Five years ago, Parachute’s model came straight from the DTC playbook: Sell bedding and bath linens at a cheaper cost compared to competitors by designing products in-house and working directly with factories to keep manufacturing costs low. Then, use a Shopify site and Instagram ads and nix expensive retail partnerships with department stores, thus those cost savings back to the customer and into product development.
Today, Parachute’s business looks quite different. It has six stores, and just raised $30 million to open 14 more by 2020. Its media mix has shifted to include out-of-home and direct mailers. There’s even a print catalog. To drive more people to the brand, Parachute also signed onto a retail partnership with wedding registry site Zola. It’s as if Parachute grew up and turned into its mother.
“The direct-to-consumer landscape is becoming more competitive than it was five years ago, as more people are marketing their brands online,” says Ariel Kaye, Parachute’s CEO and founder. “So, what differentiates you is the store experience, the human touch, the online-offline connection, and being where your customer is.”
The direct-to-consumer category, as a whole, is beginning to transform to be a lot like the traditional retail industry it set out to disrupt. At least, the ones who have a chance at scaling will. Next year will see a shakeout: Digitally native brands have to mature into mainstream retailers, or fade out.
“For a while there, the DTC strategy was a no-brainer. But it’s now so saturated that the cost of media and returns could destroy your business, and a growth plan becomes more challenging,” says Jeremy Bernstein, CEO of the agency The Science Project. “So, what’s going to be the difference? Great brands and businesses will survive just like they always did. The only thing ‘DTC’ will ultimately signify is a market entry strategy.”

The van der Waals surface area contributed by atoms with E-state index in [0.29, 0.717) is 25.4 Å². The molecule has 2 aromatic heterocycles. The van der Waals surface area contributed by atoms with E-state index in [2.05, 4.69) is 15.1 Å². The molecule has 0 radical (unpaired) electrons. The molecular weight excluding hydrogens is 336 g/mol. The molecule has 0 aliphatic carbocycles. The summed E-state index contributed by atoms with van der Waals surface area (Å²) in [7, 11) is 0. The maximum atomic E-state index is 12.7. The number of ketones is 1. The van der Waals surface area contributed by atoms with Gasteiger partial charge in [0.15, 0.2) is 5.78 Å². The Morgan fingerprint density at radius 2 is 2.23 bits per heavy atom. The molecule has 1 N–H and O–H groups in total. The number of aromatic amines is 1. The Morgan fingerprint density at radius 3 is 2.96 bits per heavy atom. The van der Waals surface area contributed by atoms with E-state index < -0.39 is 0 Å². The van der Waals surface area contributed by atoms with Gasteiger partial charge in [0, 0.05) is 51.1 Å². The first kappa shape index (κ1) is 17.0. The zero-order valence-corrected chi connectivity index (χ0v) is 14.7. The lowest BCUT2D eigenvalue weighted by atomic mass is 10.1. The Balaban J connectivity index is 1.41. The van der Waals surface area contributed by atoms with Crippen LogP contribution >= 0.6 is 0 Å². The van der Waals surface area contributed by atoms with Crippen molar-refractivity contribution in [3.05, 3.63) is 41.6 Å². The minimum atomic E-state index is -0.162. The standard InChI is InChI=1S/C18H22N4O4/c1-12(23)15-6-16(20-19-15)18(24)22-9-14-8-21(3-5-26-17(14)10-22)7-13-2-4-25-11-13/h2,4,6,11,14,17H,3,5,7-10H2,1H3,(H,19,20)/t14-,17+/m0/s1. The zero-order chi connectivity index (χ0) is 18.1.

It started with stores. Anyone still living the digital-or-bust fantasy needs only to look at the numbers to realize online is just one piece of a mature business. For Parachute, customers who shop in stores spend 10 times more on average than customers who have only shopped the brand online. That trend holds true for other digitally native brands across categories have reported a lift in overall customer spend, both online and off, in the markets where they’ve opened physical stores, including Away, Allbirds, Casper, Eloquii, Warby Parker, Everlane and Reformation.
The category as a whole is on track to make a sizable dent in retail’s physical landscape: Real estate firm JLL projected in October that digital brands will open 850 stores in the next five years.
“Businesses today have to embrace the fact that the world is a more fragmented place than ever before, and it requires nimbleness, reacting quickly, and taking advantage of data to make decisions around the consumers themselves,” says Julie Channing, the CMO of Allbirds, which has three permanent stores. “There’s been a lot of talk about the rapid pace of change but that’s the new norm. When we see something working, like a store experience, we expand around that.”
But physical retail was just the first shoe to drop. Wholesale is the white flag signaling that the DTC dream is dead. Some brands – like Allbirds — are still holding out. But other digital brands, like Harry’s, Quip, Casper and Everlane, have started selling wholesale through retailers like Target and Nordstrom. The footprint is sometimes smaller, and the terms of the deal may differ, but at its core, the strategy is still to sell on borrowed shelf space.
“The lines will continue to blur between modern and traditional brands. If you peel back the onion on Casper, you’d see traditional brand-like economics and expansion channels and partnerships,” says Scott Friend, managing partner at Bain Capital Ventures. “But that’s great — only a handful of brands are going to get to this scale of operating at this level, and they’ll be permanent fixtures on the consumer landscape. There will be lots of others that don’t make it that far.”
To be fair, deep inside, DTC brands do have some markings of a different internal makeup than traditional companies. Rooted by their online presences, they have a direct line to customer data, and the supply chains to respond quickly, making product develop smarter. Store openings are informed by that insight. With digital foundations, these brands can avoid the familiar trappings — bloated inventory and discounts, way too many stores — that impaired yesterday’s weather-worn retail class.
That makes a big difference when it comes to scaling modern businesses.
“I’m glad we paced ourselves [opening stores],” says Kaye. Physical retail still only makes up a small fraction of Parachute’s business, but even as it opens more, Kaye believes the store network will stay smart. “We have a lot of data and we can make the best decisions about where to open them because we have that validation.”